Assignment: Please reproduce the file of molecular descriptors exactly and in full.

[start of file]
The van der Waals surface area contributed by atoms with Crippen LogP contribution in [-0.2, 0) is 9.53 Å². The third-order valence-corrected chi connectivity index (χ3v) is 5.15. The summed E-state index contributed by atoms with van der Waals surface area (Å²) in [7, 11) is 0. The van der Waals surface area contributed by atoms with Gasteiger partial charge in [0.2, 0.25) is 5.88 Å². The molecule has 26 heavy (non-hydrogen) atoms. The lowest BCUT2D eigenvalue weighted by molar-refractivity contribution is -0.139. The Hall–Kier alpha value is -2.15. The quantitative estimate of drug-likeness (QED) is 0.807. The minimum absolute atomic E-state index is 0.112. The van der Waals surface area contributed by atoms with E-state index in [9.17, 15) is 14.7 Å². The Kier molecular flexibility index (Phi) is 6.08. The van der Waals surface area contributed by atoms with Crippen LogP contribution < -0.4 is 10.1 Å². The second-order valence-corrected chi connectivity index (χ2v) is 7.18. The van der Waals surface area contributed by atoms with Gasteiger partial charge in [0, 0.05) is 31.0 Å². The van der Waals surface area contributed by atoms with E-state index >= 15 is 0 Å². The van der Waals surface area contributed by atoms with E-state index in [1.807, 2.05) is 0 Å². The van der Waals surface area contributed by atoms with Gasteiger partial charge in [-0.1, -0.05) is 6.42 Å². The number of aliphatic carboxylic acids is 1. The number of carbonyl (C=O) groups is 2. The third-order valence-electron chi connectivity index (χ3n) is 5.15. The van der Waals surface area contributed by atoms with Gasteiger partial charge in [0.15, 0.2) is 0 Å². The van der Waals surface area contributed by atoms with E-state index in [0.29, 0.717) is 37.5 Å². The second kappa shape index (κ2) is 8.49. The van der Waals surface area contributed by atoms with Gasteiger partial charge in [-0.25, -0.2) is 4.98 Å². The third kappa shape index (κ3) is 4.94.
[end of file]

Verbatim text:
The van der Waals surface area contributed by atoms with Crippen LogP contribution in [-0.2, 0) is 9.53 Å². The third-order valence-corrected chi connectivity index (χ3v) is 5.15. The summed E-state index contributed by atoms with van der Waals surface area (Å²) in [7, 11) is 0. The van der Waals surface area contributed by atoms with Gasteiger partial charge in [0.2, 0.25) is 5.88 Å². The molecule has 26 heavy (non-hydrogen) atoms. The lowest BCUT2D eigenvalue weighted by molar-refractivity contribution is -0.139. The Hall–Kier alpha value is -2.15. The quantitative estimate of drug-likeness (QED) is 0.807. The minimum absolute atomic E-state index is 0.112. The van der Waals surface area contributed by atoms with E-state index in [9.17, 15) is 14.7 Å². The Kier molecular flexibility index (Phi) is 6.08. The van der Waals surface area contributed by atoms with Crippen LogP contribution < -0.4 is 10.1 Å². The second-order valence-corrected chi connectivity index (χ2v) is 7.18. The van der Waals surface area contributed by atoms with Gasteiger partial charge in [0, 0.05) is 31.0 Å². The van der Waals surface area contributed by atoms with E-state index >= 15 is 0 Å². The van der Waals surface area contributed by atoms with E-state index in [1.807, 2.05) is 0 Å². The van der Waals surface area contributed by atoms with Gasteiger partial charge in [-0.1, -0.05) is 6.42 Å². The number of aliphatic carboxylic acids is 1. The number of carbonyl (C=O) groups is 2. The third-order valence-electron chi connectivity index (χ3n) is 5.15. The van der Waals surface area contributed by atoms with Gasteiger partial charge in [0.15, 0.2) is 0 Å². The van der Waals surface area contributed by atoms with E-state index in [0.29, 0.717) is 37.5 Å². The second kappa shape index (κ2) is 8.49. The van der Waals surface area contributed by atoms with Gasteiger partial charge in [-0.25, -0.2) is 4.98 Å². The third kappa shape index (κ3) is 4.94.